Another promising route is GW2, a gene that regulates grain width. The team generated mutant wheat lines where the effect had been knocked out of autumn-sown variety Cadenza through TILLING (see panel later on).

The next step is to see how the wheat works in the field – critical, because a plant can perform very differently to how it does in the lab.

“We generated mutants that had the change on just one of the wheat’s three genomes, on two and also on all three. Here we achieved an increase in TGW of 6%, 12% and 21% respectively. However, again we have seen no increase in yield, and what’s more, it resulted in lower tiller numbers. But an interesting aspect is that protein content was higher – you’d expect a dilution effect, but this didn’t occur.”

Work is now underway to edit the GW2 gene in Skyfall, with a true PBO expected in about 18 months. “We have colleagues at JIC who are developing other wheat PBOs, for example with high iron or zinc content in the grain. There is also robust yellow rust resistance coming through,” notes Cristobal.

The plan is to put all of these traits through the farmer-led platform as enough PBO material comes available. “It’s fascinating for us as scientists realising what can be achieved with new genomic technologies. We want farmers to see this for themselves in their own fields and bring about a revolution in how we grow wheat. We think the improvements we can now bring forward in plants will not just help the environment, but bring greater food security for all people around the world.”

Applying PROBITY to new genomic techniques

A Platform to Rate Organisms Bred for Improved Traits and Yield (PROBITY) is a new industry-wide initiative led by BOFIN. It brings scientists, plant breeders and food processors together with farmers and agronomy research specialists to explore gene-edited crops.

The platform has been made possible by new legislation that allows precision-bred organisms (PBOs) to be grown on commercial farms in England (see panel on pxx). PROBITY aims to explore the attributes of novel crops in a transparent and open forum. Up to 25 English farmers will carry out on-farm trials and produce enough material for batch-processing or feeding trials of the first three PBOs, which are already in multiplication plots at UK research institutes.

English farmers will carry out on-farm trials and produce enough material for batch-processing or feeding trials of the first three PBOs.

These will feed through into agronomy trials and breeder plots in the 2024/25 cropping year, with the first crops grown on commercial farms the year after. Around 12 novel traits have already been identified and are expected to follow into the platform, creating a pipeline of new breeding technology.

The platform is designed to complement the existing route to market for conventionally bred crops, says BOFIN. PROBITY specifically aims to address traits where the value and market attraction may currently be unclear, as well as a testbed to import or export novel traits.

Importantly, BOFIN says the varieties multiplied up will be non-commercial, with the emphasis being to test a novel trait and give breeders the confidence to bring these into the latest varieties. For more information, email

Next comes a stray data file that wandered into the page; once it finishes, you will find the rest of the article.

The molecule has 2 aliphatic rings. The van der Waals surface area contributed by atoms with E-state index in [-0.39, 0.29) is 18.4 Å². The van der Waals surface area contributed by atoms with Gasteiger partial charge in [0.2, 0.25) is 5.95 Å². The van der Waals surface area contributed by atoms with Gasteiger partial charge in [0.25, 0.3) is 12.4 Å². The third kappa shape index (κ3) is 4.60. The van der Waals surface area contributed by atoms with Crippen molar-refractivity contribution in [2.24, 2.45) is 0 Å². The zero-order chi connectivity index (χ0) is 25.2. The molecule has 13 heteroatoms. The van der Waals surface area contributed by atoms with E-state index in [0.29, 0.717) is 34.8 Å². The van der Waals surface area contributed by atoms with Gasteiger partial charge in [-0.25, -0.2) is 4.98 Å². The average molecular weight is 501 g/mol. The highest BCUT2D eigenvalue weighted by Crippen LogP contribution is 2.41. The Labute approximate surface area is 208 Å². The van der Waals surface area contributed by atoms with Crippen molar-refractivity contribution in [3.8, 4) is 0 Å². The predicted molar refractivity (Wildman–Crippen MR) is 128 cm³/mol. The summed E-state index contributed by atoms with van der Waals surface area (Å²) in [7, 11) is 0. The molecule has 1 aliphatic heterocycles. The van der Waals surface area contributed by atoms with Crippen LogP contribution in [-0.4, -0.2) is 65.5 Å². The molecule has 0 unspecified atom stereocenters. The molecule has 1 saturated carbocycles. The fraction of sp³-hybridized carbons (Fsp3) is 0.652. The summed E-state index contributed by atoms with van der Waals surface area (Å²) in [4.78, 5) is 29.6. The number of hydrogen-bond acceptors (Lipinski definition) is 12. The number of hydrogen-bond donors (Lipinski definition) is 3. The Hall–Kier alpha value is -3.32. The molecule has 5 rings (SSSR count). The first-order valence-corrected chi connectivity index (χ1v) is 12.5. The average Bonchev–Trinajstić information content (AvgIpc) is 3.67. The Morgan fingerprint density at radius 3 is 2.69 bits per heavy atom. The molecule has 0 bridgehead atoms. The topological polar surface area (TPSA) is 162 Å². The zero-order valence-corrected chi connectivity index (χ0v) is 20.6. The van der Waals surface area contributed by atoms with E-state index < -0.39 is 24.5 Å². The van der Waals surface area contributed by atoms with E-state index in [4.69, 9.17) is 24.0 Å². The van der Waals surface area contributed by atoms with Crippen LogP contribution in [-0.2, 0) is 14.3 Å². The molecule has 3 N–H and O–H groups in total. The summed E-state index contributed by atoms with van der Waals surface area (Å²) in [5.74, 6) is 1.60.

Jargon-buster: what does it all mean?

Mutagenesis is a change or edit in the plant genome that confers a new trait. Such mutations occur naturally every day, when a plant comes under stress, for example, or it can be induced through human intervention. A small change in the genome may switch off the activity of a particular gene which allows or inhibits a property, and it’s these phenotypical changes breeders have sought out for generations to progress their lines.

Mutagenesis differs from Transgenesis, where DNA from another species has successfully been combined into the genome of the host plant. These are universally classified as Genetically Modified Organisms (GMOs). In the UK and across the EU, the release and cultivation of GMOs is highly restricted, although they are allowed in imported food and feed for livestock from parts of the world, such as the Americas, where they are widely grown.

Cisgenesis is where DNA is artificially transferred between organisms of the same species, such as from a wild relative to an elite potato variety to confer blight resistance. In Europe at least this is still classified as GM as nucleic acid sequences must be isolated and introduced using the same technologies that are used to produce transgenic organisms.

For decades, scientists have induced mutagenesis to bring about new traits, or phenotypical variations, using chemicals or radiation. TILLING (Targeting Induced Local Lesions in Genomes) is a powerful reverse genetics method used in plant sciences which allows the identification of point mutations, introduced randomly throughout the whole genome by chemical mutagenesis.

In the UK and across the EU, the release and cultivation of GMOs is highly restricted.

More recently, more precise gene-editing techniques such as CRISPR-Cas9 have been introduced. CRISPRs are short RNA sequences introduced into the host plant that recognise a specific stretch of genetic code. Cas9 enzymes partner these sequences and cut the host DNA at specific locations.